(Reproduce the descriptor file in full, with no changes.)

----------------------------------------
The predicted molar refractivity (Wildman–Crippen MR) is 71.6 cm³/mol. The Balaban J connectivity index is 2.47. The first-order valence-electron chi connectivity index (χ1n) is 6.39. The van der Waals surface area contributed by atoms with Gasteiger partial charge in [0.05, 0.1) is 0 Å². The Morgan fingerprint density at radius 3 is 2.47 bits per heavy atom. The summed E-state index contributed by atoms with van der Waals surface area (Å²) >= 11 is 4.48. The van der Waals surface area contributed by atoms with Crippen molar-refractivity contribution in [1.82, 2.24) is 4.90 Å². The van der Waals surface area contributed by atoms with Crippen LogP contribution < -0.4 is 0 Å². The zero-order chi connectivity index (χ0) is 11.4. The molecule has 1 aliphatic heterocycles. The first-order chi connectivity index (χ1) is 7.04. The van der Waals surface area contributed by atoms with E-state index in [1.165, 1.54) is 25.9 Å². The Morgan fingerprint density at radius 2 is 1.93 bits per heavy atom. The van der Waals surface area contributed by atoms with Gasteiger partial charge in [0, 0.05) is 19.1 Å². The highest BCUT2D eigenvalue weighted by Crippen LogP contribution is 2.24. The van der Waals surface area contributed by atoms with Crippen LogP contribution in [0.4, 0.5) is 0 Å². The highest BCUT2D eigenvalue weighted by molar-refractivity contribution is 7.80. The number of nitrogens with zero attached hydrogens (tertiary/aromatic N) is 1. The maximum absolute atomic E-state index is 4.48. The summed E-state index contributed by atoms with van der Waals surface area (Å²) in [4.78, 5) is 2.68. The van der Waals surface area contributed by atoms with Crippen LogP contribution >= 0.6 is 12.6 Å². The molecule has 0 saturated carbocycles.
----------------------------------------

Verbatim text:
The predicted molar refractivity (Wildman–Crippen MR) is 71.6 cm³/mol. The Balaban J connectivity index is 2.47. The first-order valence-electron chi connectivity index (χ1n) is 6.39. The van der Waals surface area contributed by atoms with Gasteiger partial charge in [0.05, 0.1) is 0 Å². The Morgan fingerprint density at radius 3 is 2.47 bits per heavy atom. The summed E-state index contributed by atoms with van der Waals surface area (Å²) >= 11 is 4.48. The van der Waals surface area contributed by atoms with Crippen molar-refractivity contribution in [1.82, 2.24) is 4.90 Å². The van der Waals surface area contributed by atoms with Crippen LogP contribution < -0.4 is 0 Å². The zero-order chi connectivity index (χ0) is 11.4. The molecule has 1 aliphatic heterocycles. The first-order chi connectivity index (χ1) is 7.04. The van der Waals surface area contributed by atoms with E-state index in [1.165, 1.54) is 25.9 Å². The Morgan fingerprint density at radius 2 is 1.93 bits per heavy atom. The van der Waals surface area contributed by atoms with Gasteiger partial charge in [0, 0.05) is 19.1 Å². The highest BCUT2D eigenvalue weighted by Crippen LogP contribution is 2.24. The van der Waals surface area contributed by atoms with Crippen LogP contribution in [0.4, 0.5) is 0 Å². The highest BCUT2D eigenvalue weighted by molar-refractivity contribution is 7.80. The number of nitrogens with zero attached hydrogens (tertiary/aromatic N) is 1. The maximum absolute atomic E-state index is 4.48. The summed E-state index contributed by atoms with van der Waals surface area (Å²) in [4.78, 5) is 2.68. The van der Waals surface area contributed by atoms with Crippen LogP contribution >= 0.6 is 12.6 Å². The molecule has 0 saturated carbocycles.